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Professor Manuel Salmeron-Sanchez

Professor Manuel Salmeron-Sanchez

‌Chair of Biomedical Engineering

‘We are leading research in the use of stem cells in regenerative medicine. This is a collaboration of scale, using new engineering technologies to tackle challenges and deliver outcomes across a range of medical problems.’

Professor Manuel Salmeron-Sanchez is Head of the Division of Biomedical Engineering and Chair of Biomedical Engineering in the School of Engineering. Manuel works on material-based strategies to engineer tissue repair and regeneration, and to understand pathological conditions such as cancer. His multidisciplinary group (Microenvironments for Medicine - MiMe) designs microenvironments to simulate the complex spatio-temporal cues of the extracellular matrix.

Manuel and his research group have established a robust partnership with Professor Matt Dalby at the Centre for Cell Engineering. Together with key local and international collaborators, they address a broad range of topics within this field, including the design of biomaterials/biointerfaces, protein adsorption, growth factors and their interactions with the extracellular matrix, cell adhesion, protein remodelling and stem cell differentiation at the material interface. MiMe and CCE target translational research to address unmet clinical needs such as bone regeneration in critical size defects as well as radical new approaches to control stem cells using synthetic biology.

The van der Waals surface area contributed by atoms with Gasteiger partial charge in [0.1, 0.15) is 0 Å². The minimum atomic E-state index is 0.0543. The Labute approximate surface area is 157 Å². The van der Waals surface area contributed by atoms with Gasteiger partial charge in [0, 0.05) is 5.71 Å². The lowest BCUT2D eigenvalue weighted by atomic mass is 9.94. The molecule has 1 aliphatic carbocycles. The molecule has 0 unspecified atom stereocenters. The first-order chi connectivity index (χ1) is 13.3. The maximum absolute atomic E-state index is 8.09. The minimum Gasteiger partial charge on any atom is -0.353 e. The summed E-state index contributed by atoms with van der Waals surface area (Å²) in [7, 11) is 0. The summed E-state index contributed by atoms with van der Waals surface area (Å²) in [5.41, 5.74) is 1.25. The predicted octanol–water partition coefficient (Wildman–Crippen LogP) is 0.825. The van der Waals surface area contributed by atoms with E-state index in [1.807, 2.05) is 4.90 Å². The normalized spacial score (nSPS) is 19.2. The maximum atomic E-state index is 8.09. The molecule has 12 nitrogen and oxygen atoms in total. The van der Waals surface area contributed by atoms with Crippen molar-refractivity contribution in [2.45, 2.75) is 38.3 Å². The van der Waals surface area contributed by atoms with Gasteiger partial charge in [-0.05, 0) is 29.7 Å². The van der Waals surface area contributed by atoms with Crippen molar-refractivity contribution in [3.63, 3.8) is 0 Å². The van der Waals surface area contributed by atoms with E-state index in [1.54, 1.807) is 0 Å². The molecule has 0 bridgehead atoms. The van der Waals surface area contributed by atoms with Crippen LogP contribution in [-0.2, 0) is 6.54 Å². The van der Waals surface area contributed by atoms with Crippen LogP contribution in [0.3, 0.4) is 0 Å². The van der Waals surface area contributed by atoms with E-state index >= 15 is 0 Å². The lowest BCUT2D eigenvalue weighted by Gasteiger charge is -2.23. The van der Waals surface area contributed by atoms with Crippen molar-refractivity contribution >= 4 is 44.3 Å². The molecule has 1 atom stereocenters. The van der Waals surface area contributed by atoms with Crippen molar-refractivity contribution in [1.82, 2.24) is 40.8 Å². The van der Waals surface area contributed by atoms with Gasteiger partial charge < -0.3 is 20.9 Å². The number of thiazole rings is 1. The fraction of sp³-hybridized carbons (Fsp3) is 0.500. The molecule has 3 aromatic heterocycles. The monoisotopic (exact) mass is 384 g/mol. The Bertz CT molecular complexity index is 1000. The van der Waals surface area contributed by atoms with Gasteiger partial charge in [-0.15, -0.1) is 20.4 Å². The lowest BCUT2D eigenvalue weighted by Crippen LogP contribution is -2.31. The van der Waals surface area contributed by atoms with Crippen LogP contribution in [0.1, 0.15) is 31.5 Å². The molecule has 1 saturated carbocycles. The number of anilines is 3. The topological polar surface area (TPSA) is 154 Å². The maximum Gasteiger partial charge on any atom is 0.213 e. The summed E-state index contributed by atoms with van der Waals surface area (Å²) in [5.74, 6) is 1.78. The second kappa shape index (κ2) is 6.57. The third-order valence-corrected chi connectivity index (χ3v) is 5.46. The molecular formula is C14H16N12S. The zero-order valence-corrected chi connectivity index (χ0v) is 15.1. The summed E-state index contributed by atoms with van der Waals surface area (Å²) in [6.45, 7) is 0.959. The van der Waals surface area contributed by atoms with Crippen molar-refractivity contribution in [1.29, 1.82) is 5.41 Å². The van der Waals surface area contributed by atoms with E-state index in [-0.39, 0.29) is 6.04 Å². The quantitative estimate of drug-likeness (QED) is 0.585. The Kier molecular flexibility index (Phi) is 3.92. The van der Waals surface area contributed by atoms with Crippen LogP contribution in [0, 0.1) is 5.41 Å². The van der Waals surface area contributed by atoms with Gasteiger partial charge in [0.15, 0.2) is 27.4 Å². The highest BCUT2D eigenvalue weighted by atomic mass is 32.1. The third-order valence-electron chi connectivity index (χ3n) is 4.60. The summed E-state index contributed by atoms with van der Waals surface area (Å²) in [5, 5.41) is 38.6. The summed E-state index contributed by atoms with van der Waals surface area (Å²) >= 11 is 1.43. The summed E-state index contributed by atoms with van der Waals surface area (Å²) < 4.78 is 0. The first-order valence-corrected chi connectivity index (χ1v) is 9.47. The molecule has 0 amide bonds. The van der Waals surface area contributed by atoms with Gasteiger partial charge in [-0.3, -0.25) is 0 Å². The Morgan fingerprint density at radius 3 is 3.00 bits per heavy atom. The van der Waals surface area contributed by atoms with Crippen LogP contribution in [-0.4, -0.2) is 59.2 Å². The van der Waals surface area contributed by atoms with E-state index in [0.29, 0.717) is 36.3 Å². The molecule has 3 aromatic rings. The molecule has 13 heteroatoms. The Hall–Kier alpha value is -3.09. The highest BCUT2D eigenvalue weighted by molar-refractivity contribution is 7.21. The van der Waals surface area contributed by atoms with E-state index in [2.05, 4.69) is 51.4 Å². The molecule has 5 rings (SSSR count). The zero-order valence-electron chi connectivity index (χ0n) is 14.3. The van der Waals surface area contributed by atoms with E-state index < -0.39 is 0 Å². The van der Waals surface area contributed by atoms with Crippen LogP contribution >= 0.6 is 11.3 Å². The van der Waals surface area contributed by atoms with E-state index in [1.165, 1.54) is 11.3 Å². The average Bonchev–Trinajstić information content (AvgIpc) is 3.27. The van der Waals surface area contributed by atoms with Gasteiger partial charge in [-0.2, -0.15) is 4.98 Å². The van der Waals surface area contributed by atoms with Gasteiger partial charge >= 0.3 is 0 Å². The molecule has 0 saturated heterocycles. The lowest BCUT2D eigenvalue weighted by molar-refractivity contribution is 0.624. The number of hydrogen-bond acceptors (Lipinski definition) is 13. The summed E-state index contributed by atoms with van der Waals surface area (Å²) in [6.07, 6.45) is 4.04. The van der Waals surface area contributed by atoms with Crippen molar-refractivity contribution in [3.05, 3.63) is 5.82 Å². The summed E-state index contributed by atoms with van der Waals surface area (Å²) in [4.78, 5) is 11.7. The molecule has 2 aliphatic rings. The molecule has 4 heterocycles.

Manuel, Matt and their research team recently received £6.8 million in grant funding from landmine victim charity Find A Better Way and EPSRC to progress Regenerative Medicine research. These grants will fund development of a technique to improve bone-growth-promoting treatments while reducing side effects as well as other technologies to target cardiomyocytes and hematopoietic stem cells in regenerative medicine.

Find out more about Professor Salmeron-Sanchez.

Professor Salmeron-Sanchez's research focuses on the development of material surfaces to trigger the self-assembly of proteins. This work spans fundamental mechanisms at the cell/material interface as well as translational research.